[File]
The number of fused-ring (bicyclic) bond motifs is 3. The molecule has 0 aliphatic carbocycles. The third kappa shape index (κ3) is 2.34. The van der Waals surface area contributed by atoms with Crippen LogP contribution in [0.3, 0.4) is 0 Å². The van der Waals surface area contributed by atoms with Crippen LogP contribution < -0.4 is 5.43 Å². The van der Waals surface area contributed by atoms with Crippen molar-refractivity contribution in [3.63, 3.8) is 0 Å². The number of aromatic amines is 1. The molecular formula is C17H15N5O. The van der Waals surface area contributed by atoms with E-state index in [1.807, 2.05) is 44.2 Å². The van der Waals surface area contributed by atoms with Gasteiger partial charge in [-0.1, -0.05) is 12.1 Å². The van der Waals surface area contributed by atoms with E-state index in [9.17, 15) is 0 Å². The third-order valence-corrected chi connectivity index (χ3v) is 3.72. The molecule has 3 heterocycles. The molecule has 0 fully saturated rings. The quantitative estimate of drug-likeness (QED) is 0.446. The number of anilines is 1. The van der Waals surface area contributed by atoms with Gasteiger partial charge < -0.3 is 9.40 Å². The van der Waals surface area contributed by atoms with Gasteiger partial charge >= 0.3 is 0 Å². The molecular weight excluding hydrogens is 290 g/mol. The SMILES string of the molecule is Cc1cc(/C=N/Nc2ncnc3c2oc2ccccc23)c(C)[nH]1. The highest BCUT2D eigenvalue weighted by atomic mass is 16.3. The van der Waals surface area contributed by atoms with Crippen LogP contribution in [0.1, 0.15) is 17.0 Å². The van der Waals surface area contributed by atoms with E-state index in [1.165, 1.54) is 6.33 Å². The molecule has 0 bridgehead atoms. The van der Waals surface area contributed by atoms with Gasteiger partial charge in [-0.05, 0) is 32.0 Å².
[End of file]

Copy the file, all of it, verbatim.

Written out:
The number of fused-ring (bicyclic) bond motifs is 3. The molecule has 0 aliphatic carbocycles. The third kappa shape index (κ3) is 2.34. The van der Waals surface area contributed by atoms with Crippen LogP contribution in [0.3, 0.4) is 0 Å². The van der Waals surface area contributed by atoms with Crippen LogP contribution < -0.4 is 5.43 Å². The van der Waals surface area contributed by atoms with Crippen molar-refractivity contribution in [3.63, 3.8) is 0 Å². The number of aromatic amines is 1. The molecular formula is C17H15N5O. The van der Waals surface area contributed by atoms with E-state index in [1.807, 2.05) is 44.2 Å². The van der Waals surface area contributed by atoms with Gasteiger partial charge in [-0.1, -0.05) is 12.1 Å². The van der Waals surface area contributed by atoms with E-state index in [9.17, 15) is 0 Å². The third-order valence-corrected chi connectivity index (χ3v) is 3.72. The molecule has 3 heterocycles. The molecule has 0 fully saturated rings. The quantitative estimate of drug-likeness (QED) is 0.446. The number of anilines is 1. The van der Waals surface area contributed by atoms with Gasteiger partial charge < -0.3 is 9.40 Å². The van der Waals surface area contributed by atoms with Gasteiger partial charge >= 0.3 is 0 Å². The molecular weight excluding hydrogens is 290 g/mol. The SMILES string of the molecule is Cc1cc(/C=N/Nc2ncnc3c2oc2ccccc23)c(C)[nH]1. The highest BCUT2D eigenvalue weighted by atomic mass is 16.3. The van der Waals surface area contributed by atoms with Crippen LogP contribution in [0.1, 0.15) is 17.0 Å². The van der Waals surface area contributed by atoms with E-state index in [1.165, 1.54) is 6.33 Å². The molecule has 0 bridgehead atoms. The van der Waals surface area contributed by atoms with Gasteiger partial charge in [-0.05, 0) is 32.0 Å².